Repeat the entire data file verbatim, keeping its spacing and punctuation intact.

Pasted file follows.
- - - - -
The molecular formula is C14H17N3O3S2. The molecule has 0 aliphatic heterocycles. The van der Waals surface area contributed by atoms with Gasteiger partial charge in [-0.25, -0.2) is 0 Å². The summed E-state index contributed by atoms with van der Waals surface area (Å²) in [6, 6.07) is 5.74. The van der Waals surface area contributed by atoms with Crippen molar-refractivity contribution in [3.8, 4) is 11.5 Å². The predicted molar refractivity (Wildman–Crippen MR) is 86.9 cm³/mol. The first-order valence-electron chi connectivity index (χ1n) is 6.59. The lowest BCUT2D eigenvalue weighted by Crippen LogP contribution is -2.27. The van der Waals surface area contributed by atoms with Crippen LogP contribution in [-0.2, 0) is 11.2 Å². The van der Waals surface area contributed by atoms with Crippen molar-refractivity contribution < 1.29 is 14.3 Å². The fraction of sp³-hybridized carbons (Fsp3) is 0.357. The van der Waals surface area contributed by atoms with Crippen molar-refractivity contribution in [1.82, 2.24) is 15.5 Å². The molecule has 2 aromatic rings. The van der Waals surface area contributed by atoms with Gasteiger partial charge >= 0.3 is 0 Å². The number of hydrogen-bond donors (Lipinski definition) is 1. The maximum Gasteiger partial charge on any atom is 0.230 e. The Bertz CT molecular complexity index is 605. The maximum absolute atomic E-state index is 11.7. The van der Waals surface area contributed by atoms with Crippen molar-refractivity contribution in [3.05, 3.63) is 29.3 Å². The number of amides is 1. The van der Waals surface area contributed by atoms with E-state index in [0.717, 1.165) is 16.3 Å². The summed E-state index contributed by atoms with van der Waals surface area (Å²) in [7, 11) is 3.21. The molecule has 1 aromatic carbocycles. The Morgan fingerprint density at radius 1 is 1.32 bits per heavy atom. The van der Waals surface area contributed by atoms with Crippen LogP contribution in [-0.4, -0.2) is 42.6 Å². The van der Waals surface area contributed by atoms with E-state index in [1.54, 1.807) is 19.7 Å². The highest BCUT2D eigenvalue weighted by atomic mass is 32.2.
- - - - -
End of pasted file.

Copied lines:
The molecular formula is C14H17N3O3S2. The molecule has 0 aliphatic heterocycles. The van der Waals surface area contributed by atoms with Gasteiger partial charge in [-0.25, -0.2) is 0 Å². The summed E-state index contributed by atoms with van der Waals surface area (Å²) in [6, 6.07) is 5.74. The van der Waals surface area contributed by atoms with Crippen molar-refractivity contribution in [3.8, 4) is 11.5 Å². The predicted molar refractivity (Wildman–Crippen MR) is 86.9 cm³/mol. The first-order valence-electron chi connectivity index (χ1n) is 6.59. The lowest BCUT2D eigenvalue weighted by Crippen LogP contribution is -2.27. The van der Waals surface area contributed by atoms with Crippen LogP contribution in [-0.2, 0) is 11.2 Å². The van der Waals surface area contributed by atoms with Crippen molar-refractivity contribution < 1.29 is 14.3 Å². The fraction of sp³-hybridized carbons (Fsp3) is 0.357. The van der Waals surface area contributed by atoms with Crippen molar-refractivity contribution in [1.82, 2.24) is 15.5 Å². The molecule has 2 aromatic rings. The van der Waals surface area contributed by atoms with Gasteiger partial charge >= 0.3 is 0 Å². The number of hydrogen-bond donors (Lipinski definition) is 1. The maximum Gasteiger partial charge on any atom is 0.230 e. The Bertz CT molecular complexity index is 605. The maximum absolute atomic E-state index is 11.7. The van der Waals surface area contributed by atoms with Crippen molar-refractivity contribution in [3.05, 3.63) is 29.3 Å². The number of amides is 1. The van der Waals surface area contributed by atoms with E-state index in [0.717, 1.165) is 16.3 Å². The summed E-state index contributed by atoms with van der Waals surface area (Å²) in [7, 11) is 3.21. The molecule has 1 aromatic carbocycles. The Morgan fingerprint density at radius 1 is 1.32 bits per heavy atom. The van der Waals surface area contributed by atoms with Crippen LogP contribution in [-0.4, -0.2) is 42.6 Å². The van der Waals surface area contributed by atoms with E-state index in [1.54, 1.807) is 19.7 Å². The highest BCUT2D eigenvalue weighted by atomic mass is 32.2.